On November 16, 2015, the SEC announced settled administrative proceedings against Virtus Investment Advisers, Inc. (“Virtus”), a registered investment adviser that operates as a “manager of managers,” for publishing advertisements that contained untrue statements of material fact and for failing to adopt and implement reasonably designed policies and procedures regarding the retention of books and records necessary to support the basis for performance obtained by other advisers or sub-advisers in advertisements directly or indirectly distributed by Virtus. According to the SEC’s order, the matter stemmed from Virtus’ engagement in 2009 of an unaffiliated registered investment adviser, F-Squared Investments, Inc. (“F-Squared”), to subadvise certain Virtus-advised mutual funds based on F-Squared’s AlphaSector strategy, which employed a signaling algorithm to rebalance a portfolio of exchange-traded funds and was also used for certain separately managed accounts advised by Virtus. F-Squared’s own advertising of the AlphaSector strategy was described by the SEC as “materially inflated, and hypothetical and back-tested” in a separate SEC enforcement order concerning F-Squared in December 2014. F-Squared had advertised the investment strategy as “not back-tested.”
According to the SEC, from May 2009 to September 2013, in certain client presentations, marketing materials, SEC filings and other communications, Virtus falsely stated that (1) the AlphaSector strategy had a history that dated back to April 2001 and had been in use since then, and (2) the strategy had significantly outperformed the S&P 500 Index from April 2001 to September 2008. However, the SEC alleged, no F-Squared or other client assets tracked the strategy from April 2001 to September 2008. In addition, the order states that the hypothetical and back-tested track record of AlphaSector from April 2001 to September 2008 was substantially inflated, a result of F-Squared incorrectly implementing signals in advance of when such signals actually could have occurred. (The SEC’s December 2014 order concerning F-Squared indicated that virtually all of AlphaSector’s claimed outperformance relative to the S&P 500 Index for the pre-October 2008 period was attributable to the data compilation error, which, the SEC alleged, was ignored by F-Squared and its principal.)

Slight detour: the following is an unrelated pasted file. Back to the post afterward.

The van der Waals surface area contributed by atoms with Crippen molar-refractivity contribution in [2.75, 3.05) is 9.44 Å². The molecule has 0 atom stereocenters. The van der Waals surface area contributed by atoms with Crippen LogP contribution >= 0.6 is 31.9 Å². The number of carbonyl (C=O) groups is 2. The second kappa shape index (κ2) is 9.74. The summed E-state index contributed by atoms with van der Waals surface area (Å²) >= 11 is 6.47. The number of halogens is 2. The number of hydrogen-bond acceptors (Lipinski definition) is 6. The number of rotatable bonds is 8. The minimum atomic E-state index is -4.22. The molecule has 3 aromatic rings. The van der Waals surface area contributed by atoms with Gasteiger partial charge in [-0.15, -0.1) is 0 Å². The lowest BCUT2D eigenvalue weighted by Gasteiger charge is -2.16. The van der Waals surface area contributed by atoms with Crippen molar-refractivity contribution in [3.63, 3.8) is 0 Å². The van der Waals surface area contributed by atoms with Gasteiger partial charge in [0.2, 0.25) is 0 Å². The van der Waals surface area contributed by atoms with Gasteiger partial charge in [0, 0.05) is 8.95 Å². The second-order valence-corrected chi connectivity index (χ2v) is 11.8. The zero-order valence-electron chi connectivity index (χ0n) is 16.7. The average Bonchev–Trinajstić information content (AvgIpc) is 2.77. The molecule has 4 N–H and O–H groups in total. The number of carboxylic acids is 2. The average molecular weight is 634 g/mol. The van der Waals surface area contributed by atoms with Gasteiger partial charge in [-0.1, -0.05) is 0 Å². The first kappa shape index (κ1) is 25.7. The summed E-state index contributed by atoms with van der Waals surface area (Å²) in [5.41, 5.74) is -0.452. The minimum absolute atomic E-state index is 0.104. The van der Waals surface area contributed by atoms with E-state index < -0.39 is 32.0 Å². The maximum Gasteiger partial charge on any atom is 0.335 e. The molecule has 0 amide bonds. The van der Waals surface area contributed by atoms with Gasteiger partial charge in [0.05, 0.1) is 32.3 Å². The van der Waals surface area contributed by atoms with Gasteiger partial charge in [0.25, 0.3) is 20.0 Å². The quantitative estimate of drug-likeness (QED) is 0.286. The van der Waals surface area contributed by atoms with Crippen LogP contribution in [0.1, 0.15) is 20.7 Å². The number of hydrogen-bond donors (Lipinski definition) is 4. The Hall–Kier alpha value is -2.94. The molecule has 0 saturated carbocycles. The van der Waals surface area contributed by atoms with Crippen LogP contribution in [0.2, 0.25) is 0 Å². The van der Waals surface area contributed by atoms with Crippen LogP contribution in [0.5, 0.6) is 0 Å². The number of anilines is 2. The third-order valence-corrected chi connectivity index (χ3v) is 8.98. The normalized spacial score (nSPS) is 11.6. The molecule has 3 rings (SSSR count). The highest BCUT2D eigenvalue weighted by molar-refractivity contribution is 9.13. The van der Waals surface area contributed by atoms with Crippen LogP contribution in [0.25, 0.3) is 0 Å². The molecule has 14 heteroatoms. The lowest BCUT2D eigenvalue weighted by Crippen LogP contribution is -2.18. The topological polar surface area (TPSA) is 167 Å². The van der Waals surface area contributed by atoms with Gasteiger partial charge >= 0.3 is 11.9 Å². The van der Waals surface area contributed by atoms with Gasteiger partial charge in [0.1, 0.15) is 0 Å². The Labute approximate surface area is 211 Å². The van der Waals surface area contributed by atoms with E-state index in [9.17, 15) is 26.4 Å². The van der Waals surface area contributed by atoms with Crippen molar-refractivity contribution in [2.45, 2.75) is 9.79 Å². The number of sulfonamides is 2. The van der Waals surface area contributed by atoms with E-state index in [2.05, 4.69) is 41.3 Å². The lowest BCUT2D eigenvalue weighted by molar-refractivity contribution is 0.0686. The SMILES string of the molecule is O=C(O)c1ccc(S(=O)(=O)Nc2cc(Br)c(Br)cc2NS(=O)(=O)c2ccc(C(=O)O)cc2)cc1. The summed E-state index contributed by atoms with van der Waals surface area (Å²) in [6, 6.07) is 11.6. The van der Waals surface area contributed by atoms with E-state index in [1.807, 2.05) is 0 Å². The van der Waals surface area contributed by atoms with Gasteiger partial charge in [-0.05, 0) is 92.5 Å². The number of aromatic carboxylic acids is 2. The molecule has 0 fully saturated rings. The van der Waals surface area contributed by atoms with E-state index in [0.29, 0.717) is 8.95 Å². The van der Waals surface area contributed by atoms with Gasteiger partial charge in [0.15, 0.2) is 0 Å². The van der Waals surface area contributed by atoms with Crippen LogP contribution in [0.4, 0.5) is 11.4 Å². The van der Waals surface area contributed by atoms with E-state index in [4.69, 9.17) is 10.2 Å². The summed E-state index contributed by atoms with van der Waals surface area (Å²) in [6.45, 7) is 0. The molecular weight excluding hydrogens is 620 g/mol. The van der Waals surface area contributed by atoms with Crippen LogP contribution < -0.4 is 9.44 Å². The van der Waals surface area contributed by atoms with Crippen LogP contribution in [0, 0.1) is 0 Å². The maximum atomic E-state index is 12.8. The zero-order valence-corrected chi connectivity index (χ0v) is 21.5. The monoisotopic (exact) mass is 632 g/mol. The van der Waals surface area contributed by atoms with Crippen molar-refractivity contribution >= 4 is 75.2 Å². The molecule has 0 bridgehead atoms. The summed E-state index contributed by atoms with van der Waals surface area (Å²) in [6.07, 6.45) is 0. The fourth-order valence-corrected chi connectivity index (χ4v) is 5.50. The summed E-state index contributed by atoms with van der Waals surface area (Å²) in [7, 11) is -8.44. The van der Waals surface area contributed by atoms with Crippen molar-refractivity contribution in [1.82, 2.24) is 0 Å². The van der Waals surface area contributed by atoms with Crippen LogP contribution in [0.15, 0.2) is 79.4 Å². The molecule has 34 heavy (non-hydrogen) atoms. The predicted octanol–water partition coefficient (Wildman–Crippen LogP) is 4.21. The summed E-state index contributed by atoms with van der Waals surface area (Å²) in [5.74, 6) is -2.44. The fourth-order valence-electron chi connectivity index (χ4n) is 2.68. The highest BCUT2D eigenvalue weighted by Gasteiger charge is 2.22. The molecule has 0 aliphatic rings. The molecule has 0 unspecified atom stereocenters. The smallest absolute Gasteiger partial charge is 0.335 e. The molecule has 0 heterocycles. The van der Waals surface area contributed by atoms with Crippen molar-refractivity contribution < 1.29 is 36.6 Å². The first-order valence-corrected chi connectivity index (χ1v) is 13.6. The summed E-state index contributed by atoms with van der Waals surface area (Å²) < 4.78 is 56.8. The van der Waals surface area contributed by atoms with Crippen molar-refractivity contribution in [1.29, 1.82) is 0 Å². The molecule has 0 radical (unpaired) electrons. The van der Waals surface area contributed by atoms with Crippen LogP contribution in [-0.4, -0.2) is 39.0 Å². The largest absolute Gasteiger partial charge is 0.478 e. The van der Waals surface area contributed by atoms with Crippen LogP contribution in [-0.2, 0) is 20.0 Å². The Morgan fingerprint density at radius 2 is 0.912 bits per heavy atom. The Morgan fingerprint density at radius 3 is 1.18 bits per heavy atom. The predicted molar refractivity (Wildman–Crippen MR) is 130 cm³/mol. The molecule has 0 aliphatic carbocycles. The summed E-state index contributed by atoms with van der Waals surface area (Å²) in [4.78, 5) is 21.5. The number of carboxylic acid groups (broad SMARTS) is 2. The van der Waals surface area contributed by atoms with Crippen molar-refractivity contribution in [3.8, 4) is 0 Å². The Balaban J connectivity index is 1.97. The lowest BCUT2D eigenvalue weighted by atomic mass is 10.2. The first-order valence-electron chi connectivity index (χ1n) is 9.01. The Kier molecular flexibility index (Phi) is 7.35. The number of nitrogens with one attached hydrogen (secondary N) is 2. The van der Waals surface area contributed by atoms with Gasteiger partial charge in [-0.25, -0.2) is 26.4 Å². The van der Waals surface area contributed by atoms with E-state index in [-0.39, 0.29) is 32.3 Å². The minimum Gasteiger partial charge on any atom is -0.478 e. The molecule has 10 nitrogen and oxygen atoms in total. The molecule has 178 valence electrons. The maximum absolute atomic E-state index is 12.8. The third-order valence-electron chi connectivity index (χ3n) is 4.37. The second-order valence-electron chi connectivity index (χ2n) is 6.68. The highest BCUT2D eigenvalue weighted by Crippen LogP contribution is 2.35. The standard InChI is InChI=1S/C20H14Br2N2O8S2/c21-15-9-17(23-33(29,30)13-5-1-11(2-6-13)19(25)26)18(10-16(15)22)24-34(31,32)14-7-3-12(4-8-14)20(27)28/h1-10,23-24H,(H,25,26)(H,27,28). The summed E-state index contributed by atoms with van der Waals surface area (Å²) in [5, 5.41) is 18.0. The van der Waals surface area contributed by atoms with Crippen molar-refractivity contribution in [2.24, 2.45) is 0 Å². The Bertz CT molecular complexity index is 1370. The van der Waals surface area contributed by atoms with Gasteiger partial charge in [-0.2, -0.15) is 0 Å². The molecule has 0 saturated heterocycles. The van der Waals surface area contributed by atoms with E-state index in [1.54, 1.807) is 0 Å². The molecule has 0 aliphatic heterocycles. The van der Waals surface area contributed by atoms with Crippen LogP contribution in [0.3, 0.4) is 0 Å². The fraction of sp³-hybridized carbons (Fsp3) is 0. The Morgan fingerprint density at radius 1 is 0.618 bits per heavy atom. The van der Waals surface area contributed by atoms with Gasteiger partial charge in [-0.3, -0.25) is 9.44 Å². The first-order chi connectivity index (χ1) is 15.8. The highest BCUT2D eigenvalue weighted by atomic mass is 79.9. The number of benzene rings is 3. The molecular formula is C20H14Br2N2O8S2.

Virtus consented to the entry of the order finding that it violated Sections 204, 206(2), and 206(4) of the Advisers Act and Rules 204-2(a)(16), 206(4)-1(a)(5), 206(4)-7, and 206(4)-8 thereunder. The order also finds that Virtus caused certain mutual funds that it advised to violate Section 34(b) of the 1940 Act. Without admitting or denying the findings, Virtus agreed to pay $13.4 million in disgorgement, $1.1 million in prejudgment interest and a $2 million penalty.
The SEC order is available at http://www.sec.gov/litigation/admin/2015/ia-4266.pdf.